Ah, the backy. Is there a word which evokes a greater force of nostalgia and childhood memories?
Convenient, fun, character building – the backy is a sacred ritual for many. If you know, you know.
But maybe you’re scratching your head right now, possibly even feeling a little excluded from this beloved biking tradition. If the concept of a backy is alien to you, or if you’re just feeling like a ride down memory lane, then stick around for a while.
The art of the backy
Put simply, a backy on a bike is when an extra person catches a ride on the back of a regular, single-seat bicycle.
This can be done in a few ways – perhaps the most common method involves the primary rider standing up, leaning forwards as he or she pedals. This frees up the bike seat for the passenger, who need only to hang on and enjoy the ride.
Another form of the backy is opened up to you if you have a pair of pegs fitted to your bike (most commonly BMXs will sport these).
This variant of the backy is likely the most comfortable for both riders, as the primary cycler can remain comfortable on the seat and the passenger can keep their balance in check.
You can also utilise a sturdy luggage rack, on which the passenger can crouch whilst holding on.
Some particularly crazy people have been known to incorporate a skateboard into the backy – with the skater holding on to the side of the bicycle and riding off of the momentum.
These last two backy methods are, as you might imagine, pretty darn dangerous. The backy itself in any form should be done with a good amount of caution and should be kept away from busy roads and other hazardous situations. As always, safety first!
Backys for bonding
An important point to touch on here is the kinship required for a successful backy relationship to work. Stay with me here.
Both participants of the backy will need inherent trust in each other as they ride. The person hanging on in the back isn’t in control, and often times they won’t even have a clear view of where they’re going. Despite this, they’ll need to remain still and not throw their weight around even on those tight corners.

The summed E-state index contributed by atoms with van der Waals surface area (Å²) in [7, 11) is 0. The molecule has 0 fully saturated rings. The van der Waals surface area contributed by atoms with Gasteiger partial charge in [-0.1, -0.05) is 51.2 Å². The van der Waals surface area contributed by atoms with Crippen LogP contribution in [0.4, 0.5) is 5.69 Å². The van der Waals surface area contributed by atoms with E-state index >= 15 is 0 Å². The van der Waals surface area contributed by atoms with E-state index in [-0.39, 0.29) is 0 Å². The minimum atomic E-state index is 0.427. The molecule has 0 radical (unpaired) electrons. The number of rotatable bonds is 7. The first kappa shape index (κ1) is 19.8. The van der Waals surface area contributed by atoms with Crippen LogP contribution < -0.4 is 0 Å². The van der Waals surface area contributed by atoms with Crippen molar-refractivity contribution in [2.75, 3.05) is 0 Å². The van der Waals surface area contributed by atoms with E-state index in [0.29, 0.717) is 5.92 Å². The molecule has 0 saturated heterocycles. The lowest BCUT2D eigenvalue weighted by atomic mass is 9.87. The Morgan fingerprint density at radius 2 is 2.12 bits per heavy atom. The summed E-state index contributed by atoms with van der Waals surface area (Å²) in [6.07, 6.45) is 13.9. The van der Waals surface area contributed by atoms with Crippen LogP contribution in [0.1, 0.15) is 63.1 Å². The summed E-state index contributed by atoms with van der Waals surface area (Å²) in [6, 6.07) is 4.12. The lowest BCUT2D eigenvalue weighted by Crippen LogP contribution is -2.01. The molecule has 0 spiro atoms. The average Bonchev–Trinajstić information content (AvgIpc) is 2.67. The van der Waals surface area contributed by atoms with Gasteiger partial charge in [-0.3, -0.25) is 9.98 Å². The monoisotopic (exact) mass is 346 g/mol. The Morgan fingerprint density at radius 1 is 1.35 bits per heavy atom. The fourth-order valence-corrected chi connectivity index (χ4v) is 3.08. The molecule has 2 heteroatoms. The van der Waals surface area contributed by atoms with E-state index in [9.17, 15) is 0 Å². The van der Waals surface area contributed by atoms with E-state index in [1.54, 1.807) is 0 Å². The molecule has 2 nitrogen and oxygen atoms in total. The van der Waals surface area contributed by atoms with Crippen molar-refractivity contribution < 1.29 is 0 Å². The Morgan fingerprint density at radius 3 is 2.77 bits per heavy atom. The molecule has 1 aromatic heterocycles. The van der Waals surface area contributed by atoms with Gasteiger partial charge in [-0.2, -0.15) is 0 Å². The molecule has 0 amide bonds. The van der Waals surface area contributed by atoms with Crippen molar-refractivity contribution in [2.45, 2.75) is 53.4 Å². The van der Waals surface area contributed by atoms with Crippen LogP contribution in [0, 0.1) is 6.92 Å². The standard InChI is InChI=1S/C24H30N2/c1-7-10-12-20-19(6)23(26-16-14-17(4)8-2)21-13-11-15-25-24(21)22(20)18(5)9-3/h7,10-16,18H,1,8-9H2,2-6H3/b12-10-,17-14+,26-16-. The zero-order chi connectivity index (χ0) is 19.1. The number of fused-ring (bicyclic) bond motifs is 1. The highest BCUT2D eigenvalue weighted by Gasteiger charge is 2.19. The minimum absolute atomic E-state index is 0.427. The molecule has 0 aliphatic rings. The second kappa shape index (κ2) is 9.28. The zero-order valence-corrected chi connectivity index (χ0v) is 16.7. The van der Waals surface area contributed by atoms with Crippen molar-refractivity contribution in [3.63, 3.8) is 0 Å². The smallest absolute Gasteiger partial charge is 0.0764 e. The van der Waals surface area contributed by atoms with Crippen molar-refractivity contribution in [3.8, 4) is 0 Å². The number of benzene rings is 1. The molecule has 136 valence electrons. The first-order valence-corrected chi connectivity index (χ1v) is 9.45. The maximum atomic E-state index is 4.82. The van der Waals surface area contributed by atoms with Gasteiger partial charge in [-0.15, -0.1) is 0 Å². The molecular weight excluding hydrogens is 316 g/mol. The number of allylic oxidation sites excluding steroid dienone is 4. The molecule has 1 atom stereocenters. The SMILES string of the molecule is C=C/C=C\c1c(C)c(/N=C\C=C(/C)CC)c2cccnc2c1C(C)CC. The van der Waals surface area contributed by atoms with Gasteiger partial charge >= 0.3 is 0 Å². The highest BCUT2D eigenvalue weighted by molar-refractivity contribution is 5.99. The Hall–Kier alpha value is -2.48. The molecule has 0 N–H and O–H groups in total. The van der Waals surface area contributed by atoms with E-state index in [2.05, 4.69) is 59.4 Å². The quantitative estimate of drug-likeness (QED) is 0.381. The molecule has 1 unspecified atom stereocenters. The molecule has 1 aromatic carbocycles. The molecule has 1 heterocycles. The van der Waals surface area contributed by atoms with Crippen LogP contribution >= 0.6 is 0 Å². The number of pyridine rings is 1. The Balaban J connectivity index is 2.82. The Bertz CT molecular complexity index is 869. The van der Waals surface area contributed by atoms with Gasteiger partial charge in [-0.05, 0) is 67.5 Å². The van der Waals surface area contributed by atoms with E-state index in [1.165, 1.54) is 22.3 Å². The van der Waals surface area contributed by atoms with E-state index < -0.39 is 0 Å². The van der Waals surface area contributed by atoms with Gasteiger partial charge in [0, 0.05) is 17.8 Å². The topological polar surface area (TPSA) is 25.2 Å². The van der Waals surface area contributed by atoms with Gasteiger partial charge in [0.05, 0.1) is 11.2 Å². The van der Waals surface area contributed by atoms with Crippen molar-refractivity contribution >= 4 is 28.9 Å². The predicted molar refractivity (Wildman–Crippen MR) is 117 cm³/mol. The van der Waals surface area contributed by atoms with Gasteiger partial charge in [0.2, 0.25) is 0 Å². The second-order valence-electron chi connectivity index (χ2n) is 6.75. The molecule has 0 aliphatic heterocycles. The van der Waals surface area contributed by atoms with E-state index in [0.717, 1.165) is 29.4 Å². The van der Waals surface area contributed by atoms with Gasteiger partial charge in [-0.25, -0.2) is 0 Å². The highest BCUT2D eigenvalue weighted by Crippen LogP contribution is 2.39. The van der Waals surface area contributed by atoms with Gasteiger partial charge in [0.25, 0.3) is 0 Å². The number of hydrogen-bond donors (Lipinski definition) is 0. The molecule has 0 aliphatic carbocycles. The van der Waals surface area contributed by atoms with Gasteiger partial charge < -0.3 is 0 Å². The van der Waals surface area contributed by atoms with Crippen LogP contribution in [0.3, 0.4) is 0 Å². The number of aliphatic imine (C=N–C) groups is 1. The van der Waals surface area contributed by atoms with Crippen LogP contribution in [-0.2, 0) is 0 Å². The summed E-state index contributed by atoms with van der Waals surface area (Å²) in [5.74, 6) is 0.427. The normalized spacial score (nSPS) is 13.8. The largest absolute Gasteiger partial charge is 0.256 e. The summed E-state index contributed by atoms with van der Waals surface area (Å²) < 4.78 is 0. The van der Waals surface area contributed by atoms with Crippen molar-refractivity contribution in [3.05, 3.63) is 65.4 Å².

So, if the person taking control of the handlebars isn’t someone you have complete trust in, the backy will not work.
Likewise, the person in control of the bike will need to be able to focus on steering, pedalling and keeping up consistent balance – all without being bothered by their buddy at the back.
Any kind of nervous movement or shenanigan could disrupt the delicate balance required for this tandem riding style to work.The biggest danger comes when the passenger decides they’re no longer enjoying their ride.
If the person at the back jumps, or worse yet falls, off of the bike, the balance will be immediately thrown off and then so will the front rider.
Thus, you risk breaking the trust and also possibly a few bones too.
But what happens when a successful backy trip is completed? The two riders will high-five, maybe even embrace, and the trust and bond between them will have been strengthened considerably.
You know those trust exercises where one person will fall into another’s arms, with confidence that they will be safely caught?
Think of it like that, only with bikes. So way better.
What the law says
We’re sorry to get all serious here – but the law is the law, and it’s there for a reason. So are backys legal or not?
Well, no. They’re not. At least, not on the road, according to the 1988 Road Traffic Act. Doing so may result with you getting fined up to £200 – which, ironically, is probably enough for your backy partner to buy their own bike, thus avoiding the problem altogether.
Tandem bikes and properly-fitted child seats are excluded from this law.
The most famous incident of this kind of offense, which made many aware of the illegality of backys, is when former Mayor of London Boris Johnson was seen taking his wife for a ride around the capital.
Boris apologised upon being called out, claiming ignorance of this law. It’s likely that he didn’t give the act a second thought, probably due to him giving and receiving backys on a daily basis as a child. Much like us all.
It’s not like this everywhere in the world though. For example, in the Netherlands, you are absolutely allowed to ride with passengers on either the front or back of your bike.
Take a walk through any Dutch city and you’re likely to see parents ferrying their kids around, or young couples sharing a bike on their way to a romantic evening together.
Weirdly enough, although it’s so much more accepted over there, they don’t really have a name for the backy – reinforcing the notion that it’s a sacred British tradition, £200 fine be damned.
Image Credit Flickr Creative Commons - Phil Dolby